Striking the Right Culture Fit in Placing Gig Workers

Business is more complicated than ever. There are numerous issues stressing your client’s HR team, including technology changes, the need to align the organization’s values with those of their workforce and customers, and the imperative to deliver culturally sensitive, cost-effective, and high-quality products and services. It’s a little daunting, to say the least, and the current environment can be utterly unforgiving of any mistake. So how do you help your clients create a flexible workforce model that can consume the largest growing talent channel – the gig workforce – in a way that is consistent with their company’s culture?

Striking the right culture fit when placing gig workers is easier said than done. You’re placing a gig worker in a role a permanent employee might have previously filled, and their mindset and what they value may not be the same. Your client needs to understand the nature of gig work—and gig workers—and have the systems in place to make them successful.

A gig-friendly culture? When you are working with an organization to place people to work there, you are in a unique position that has positives and negatives. You need to understand the organization well enough to know whether what they say about their culture is accurate and applicable to a flexible, “gig” work style. Many companies that are assessing their use of an on-demand work model need to evaluate their ability to consume work delivered on-demand. What does that mean? These examples illustrate the point very well:

  • First, what is the informal flow of information in the organization? Through hallway conversations where people are on-site? If so, how would a distributed workforce find out information that is shared? Is there a mechanism for ensuring that someone who isn’t in the building gets the latest news about the project that they are working on?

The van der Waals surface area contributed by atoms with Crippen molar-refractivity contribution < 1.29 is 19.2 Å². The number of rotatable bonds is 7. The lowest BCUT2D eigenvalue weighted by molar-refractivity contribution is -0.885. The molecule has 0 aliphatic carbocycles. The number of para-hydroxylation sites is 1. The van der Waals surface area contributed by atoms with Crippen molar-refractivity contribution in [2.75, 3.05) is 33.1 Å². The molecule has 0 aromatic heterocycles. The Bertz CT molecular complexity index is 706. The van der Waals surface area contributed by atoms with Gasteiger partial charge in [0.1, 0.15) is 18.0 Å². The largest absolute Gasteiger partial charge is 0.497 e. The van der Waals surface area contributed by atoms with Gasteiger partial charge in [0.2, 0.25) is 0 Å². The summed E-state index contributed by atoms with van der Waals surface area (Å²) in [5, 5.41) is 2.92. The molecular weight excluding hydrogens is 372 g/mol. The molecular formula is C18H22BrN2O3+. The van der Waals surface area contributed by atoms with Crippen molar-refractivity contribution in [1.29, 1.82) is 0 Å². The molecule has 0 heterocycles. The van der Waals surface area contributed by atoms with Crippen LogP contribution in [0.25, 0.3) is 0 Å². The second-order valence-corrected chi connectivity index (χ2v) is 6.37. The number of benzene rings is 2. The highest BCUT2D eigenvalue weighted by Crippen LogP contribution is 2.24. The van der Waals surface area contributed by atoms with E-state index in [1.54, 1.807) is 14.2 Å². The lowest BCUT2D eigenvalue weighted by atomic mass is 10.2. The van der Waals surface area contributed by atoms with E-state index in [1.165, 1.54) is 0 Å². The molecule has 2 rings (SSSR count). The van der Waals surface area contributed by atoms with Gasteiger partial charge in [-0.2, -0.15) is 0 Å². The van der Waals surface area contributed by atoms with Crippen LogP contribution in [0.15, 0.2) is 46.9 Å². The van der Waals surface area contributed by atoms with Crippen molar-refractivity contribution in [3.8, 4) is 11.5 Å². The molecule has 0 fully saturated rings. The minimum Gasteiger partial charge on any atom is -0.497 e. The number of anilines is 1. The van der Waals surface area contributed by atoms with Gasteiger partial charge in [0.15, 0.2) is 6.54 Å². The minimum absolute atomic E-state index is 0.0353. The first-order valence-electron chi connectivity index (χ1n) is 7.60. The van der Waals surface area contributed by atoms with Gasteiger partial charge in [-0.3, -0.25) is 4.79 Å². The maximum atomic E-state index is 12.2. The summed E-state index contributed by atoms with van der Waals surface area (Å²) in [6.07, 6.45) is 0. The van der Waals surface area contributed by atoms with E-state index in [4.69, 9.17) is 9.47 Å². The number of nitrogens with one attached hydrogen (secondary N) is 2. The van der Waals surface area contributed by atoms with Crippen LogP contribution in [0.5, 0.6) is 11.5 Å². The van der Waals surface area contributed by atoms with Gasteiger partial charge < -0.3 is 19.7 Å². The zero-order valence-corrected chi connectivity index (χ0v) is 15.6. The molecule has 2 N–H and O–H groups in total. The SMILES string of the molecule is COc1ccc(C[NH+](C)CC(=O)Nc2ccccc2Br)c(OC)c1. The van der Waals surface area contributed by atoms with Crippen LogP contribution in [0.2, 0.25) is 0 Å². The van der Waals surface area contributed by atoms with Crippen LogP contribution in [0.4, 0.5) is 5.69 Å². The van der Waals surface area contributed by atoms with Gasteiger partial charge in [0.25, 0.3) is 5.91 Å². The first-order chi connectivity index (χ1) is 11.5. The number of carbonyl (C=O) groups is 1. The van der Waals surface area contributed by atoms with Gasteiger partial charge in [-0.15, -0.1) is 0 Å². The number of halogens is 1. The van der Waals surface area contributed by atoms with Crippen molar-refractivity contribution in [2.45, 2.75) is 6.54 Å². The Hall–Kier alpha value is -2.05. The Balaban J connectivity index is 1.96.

• Another example relates to background screening. Does the business understand that just because a worker is not permanent or full-time does not mean that they can skimp on screening, and put their workforce at risk? A gig worker can have as much impact — positive or negative — on an organization as a full-time employee.

These adjustments can make the consumption of an on-demand workforce more challenging. They can make engagement managers uncomfortable, but that’s the point. Business is fighting against a lack of agility and inability to adapt. Embodying these behaviors is more critical than ever.

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Aligned values. In the current job market, candidates act like your customers — and candidates, particularly those working as freelancers, want to know that an organization aligns with their values. They know that a company and the worker’s affiliation with that company affect the worker’s “brand.” On-demand workers make choices about whom they want to work with based on the company’s reputation. While many times this is thought to be a millennial issue, it’s not. These issues are generation-neutral because of the many ways to share your opinion and the ease of doing so. Businesses need to be clear about what they stand for (or against) and how they communicate it. An organization’s stance on various social issues can determine how attractive projects will be to gig workers. Are the values represented in the business’s actions? For instance, does a company use the latest social media screening technologies to check for red flags such as sexism, bigotry, or violence when hiring? Organizations need to understand that the value they bring to the people who chose to work for and with them is as essential as the value they bring to their customers.

As businesses begin to understand the gig economy and the added dynamics this talent channel brings to their workforce, leaders also need to be clear on their business culture—and if it is the culture they want. Understanding their culture can lead them to attract gig workers who will advance not just their business strategy and goals, but their business culture as well.

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Amy Anger

Amy Anger
Amy Anger is a client partner with Fulcrum Workforce Solutions where she guides Fortune 1000 companies to compliantly integrate on-demand workers into their workforce. Amy speaks often on the topics of company culture and the gig economy.

Amy Anger

David Bloom

David Bloom
David Bloom is general manager of the gig, volunteer, and consumer groups at Sterling, an employment background screening solutions provider.

Amy Anger

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